Wednesday, July 23, 2014

places to go

Columbia River Gorge
This year, Mom came for her three-week-long visit with a list of places she wanted to go and things she wanted to do, plus two friends from Maine. Our friends stayed for two weeks and returned home yesterday. Here are just a few of the places we went and things we saw together.

Sisters Outdoor Quilt Show 
International Rose Test Garden
Japanese Garden
Cannon Beach 
Tillamook Creamery 

McMenamin's Kennedy School 
Beaverton Bakery - Mom likes Butter Crisps for breakfast!
Chinese Garden
Mom is here until next week, so we're still running around. She's made another list of things she wants to do while she's still here. That's why I haven't been blogging much this month. We have had fun, but I will soon be ready to retreat to a very secluded place for at least a week-- the break I really needed after spending two months writing my book.  

Tuesday, July 15, 2014

Stunning! Barbara Shapel at Latimer Quilt & Textile Center

"Autumn Beauty" (front) by Barbara Shapel
The first time I saw the work of contemporary fiber artist Barbara Shapel, one of her creations was hanging at the Northwest Quilting Expo with a Best of Show ribbon on it. The funny thing was, the quilt was displayed backwards, and we were all looking at the back side of the quilt rather than the front-- but that is how extraordinary Shapel's work is. The backs of the quilts are as stunning as the fronts.

Shapel is currently exhibiting at Latimer Quilt and Textile Center until September 7th, 2014, and the exhibit is a must-see! I went with my mother, and Robin and Bill Carter, our friends from Maine. All of us were absolutely flabbergasted by Shapel's gorgeous creations.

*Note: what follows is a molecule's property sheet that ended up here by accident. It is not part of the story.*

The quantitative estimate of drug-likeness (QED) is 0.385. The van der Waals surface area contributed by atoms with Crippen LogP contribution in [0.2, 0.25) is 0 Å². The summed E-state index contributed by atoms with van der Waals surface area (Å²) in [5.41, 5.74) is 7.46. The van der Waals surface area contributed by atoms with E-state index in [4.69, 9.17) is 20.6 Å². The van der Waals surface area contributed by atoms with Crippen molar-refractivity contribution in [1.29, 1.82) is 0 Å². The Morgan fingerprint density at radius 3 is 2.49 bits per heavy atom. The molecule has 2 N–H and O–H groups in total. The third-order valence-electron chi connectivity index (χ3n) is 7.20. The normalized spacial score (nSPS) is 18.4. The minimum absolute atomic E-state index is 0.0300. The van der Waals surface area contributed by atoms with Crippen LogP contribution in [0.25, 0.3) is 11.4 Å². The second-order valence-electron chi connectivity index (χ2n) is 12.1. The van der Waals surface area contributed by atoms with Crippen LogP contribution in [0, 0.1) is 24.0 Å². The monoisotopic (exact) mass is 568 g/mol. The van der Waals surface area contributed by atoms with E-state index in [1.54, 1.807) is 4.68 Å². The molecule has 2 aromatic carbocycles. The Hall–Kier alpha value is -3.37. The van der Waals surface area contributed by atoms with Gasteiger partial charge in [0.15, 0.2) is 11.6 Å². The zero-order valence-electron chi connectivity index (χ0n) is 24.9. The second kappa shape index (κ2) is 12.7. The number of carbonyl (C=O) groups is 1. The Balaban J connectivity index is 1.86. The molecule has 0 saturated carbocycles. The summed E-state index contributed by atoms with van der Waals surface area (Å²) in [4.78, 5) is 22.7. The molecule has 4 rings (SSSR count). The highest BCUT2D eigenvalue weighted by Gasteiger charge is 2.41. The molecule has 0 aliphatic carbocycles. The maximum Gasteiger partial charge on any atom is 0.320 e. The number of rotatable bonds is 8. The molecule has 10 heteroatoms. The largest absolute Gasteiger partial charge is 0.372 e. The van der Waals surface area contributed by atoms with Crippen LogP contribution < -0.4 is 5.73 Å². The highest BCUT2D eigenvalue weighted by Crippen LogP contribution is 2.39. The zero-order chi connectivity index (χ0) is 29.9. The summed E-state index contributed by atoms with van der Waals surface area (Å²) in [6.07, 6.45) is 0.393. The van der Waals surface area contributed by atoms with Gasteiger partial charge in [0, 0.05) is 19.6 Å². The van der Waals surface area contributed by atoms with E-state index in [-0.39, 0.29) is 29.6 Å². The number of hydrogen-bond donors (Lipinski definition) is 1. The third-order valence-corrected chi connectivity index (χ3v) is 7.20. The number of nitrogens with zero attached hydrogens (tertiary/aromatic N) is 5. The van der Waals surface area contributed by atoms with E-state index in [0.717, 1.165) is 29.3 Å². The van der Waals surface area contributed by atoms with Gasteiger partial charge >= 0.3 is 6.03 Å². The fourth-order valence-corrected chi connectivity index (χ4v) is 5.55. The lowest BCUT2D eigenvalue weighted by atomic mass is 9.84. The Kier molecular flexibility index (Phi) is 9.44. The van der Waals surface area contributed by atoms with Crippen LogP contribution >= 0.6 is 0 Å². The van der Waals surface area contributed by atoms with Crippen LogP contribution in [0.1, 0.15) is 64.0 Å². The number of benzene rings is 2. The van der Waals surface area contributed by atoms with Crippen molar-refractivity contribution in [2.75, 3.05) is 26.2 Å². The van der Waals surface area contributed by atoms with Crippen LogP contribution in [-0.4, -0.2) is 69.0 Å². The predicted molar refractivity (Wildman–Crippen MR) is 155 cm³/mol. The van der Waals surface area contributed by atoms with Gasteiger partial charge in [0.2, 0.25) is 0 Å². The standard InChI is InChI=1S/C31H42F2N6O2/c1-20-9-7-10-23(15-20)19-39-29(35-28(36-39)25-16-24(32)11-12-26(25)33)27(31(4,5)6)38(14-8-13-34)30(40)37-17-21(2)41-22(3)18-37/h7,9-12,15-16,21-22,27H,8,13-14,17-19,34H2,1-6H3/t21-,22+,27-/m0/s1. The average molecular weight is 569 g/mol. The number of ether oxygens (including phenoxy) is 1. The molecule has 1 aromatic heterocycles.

More information about Barbara Shapel and her exquisite fiber art work may be found on her web site: Latimer Quilt & Textile Center is located at 2105 Wilson River Loop Road in Tillamook. The center is open most days, and you may find more information on their web site- click here.

Sunday, July 13, 2014

Oregon July

My quilt, "Oregon July" was part of the ManLand special exhibit at Sisters
The 39th Sisters Outdoor Quilt Show was a huge success, and after missing last year's show, I was delighted to be back. This year, I noticed something very intriguing about the quilts in the show. Modern Quilting had arrived, unmistakably!

I was happy to be part of it in my own way. My quilt, "Oregon July" was in the ManLand special exhibit of mens' quilts, and I conceived it as a work of modern art, its beauty materializing in an unexpected and unpredictable way. I'm sure most people walked by without discovering what was so interesting about the quilt, and I was amused by that. You have to work to figure it out, and that was fully intended.

The quilt is about visiting Oregon for the first time in July, 1998, and being completely undone by all the bright colors and bigness of the landscape. It is also about falling in love with Oregon and discovering its secret beauty. One of the things I love about the quilt is the gentle way it conveys its message. It doesn't have to yell, "I'm art!" or "I'm a Modern quilt!" from the hilltops. Its hidden beauty must be discovered, just like that of Oregon.